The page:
What amused Swann most about press interactions was the days when an off-the-field controversy was brewing and the action on field wasn’t really on the mind of the reporters.
“Say something like a KP (Kevin Pietersen) issue was on and you know what they want to ask you. So, before the press conference, I would tell the media manager when ‘that’ question will be asked. It mostly comes as the third question. They would ask: So what you think about tomorrow? What about your form? I almost want to tell, please ask the question and save everyone the trouble. You come out with it, I will come out with it too and we all can go. We are all wasting 10 minutes of our lives.”
Even Swann says being cocky and funny doesn’t always work. “When I first played for England I had a problem with Duncan Fletcher. I didn’t impress him, actually I didn’t impress myself. You can get away by being cheeky and funny only if you take wickets and score runs, or else you are a pain in the axx.”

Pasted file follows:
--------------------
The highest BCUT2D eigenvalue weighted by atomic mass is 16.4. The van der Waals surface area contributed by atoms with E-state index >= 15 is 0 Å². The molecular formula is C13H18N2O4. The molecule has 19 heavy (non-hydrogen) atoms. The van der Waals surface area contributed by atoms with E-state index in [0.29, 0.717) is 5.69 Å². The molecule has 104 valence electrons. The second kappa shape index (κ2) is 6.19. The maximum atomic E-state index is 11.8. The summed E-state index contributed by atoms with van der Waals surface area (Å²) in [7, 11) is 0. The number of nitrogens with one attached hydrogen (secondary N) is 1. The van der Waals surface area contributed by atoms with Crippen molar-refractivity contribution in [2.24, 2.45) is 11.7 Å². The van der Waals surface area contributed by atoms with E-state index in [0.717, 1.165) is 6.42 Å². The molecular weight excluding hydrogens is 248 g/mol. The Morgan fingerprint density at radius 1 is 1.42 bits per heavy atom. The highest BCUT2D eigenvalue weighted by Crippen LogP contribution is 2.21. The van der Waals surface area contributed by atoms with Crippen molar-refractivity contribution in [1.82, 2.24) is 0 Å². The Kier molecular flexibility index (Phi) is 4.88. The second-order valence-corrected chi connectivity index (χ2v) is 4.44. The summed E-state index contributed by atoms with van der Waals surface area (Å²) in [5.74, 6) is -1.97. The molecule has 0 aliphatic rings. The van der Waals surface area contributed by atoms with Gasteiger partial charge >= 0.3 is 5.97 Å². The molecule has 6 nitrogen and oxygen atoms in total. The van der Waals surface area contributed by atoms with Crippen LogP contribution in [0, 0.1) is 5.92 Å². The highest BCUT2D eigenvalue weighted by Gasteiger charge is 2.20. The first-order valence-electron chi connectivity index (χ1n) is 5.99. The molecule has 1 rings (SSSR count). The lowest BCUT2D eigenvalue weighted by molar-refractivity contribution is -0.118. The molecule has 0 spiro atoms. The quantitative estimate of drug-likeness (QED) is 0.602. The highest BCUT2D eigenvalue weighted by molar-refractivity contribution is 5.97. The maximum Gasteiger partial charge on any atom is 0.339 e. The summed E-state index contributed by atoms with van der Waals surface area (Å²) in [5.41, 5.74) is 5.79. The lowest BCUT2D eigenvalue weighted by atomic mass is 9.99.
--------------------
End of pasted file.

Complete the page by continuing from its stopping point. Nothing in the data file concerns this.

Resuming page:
Even when he isn’t taking wickets or scoring runs, Swann can get away with anything he says or anybody he mimics. During the interview he suddenly breaks into his famous ‘David Lloyd’ impressions and warns that very soon he will copy others he shares the mike with.
Like leg pulling, mimicking too is a fine art that he has mastered after years of practise. He once spoke to his father on phone as a local politician for 20 minutes, asking for his vote. His mother had a more shocking experience when she got a call from someone claiming to be from the gas company. “Mrs Swann, you don’t touch the switch, whatever you do don’t go near the board. Touch anything and the house would blow up,” he says with his naughty smile.
Early in the interview Swann had said that the calcification in his elbow had seen him go for a second surgery which resulted in him getting his joint jammed. “Few days back I tried but I couldn’t turn the ball as the elbow rotation was very important,” he says. Luckily, for listeners of the voice of cricket from England, his funny bone has survived the rigours of playing a game ruled by political correctness and players who are paranoid about speaking beyond clichés.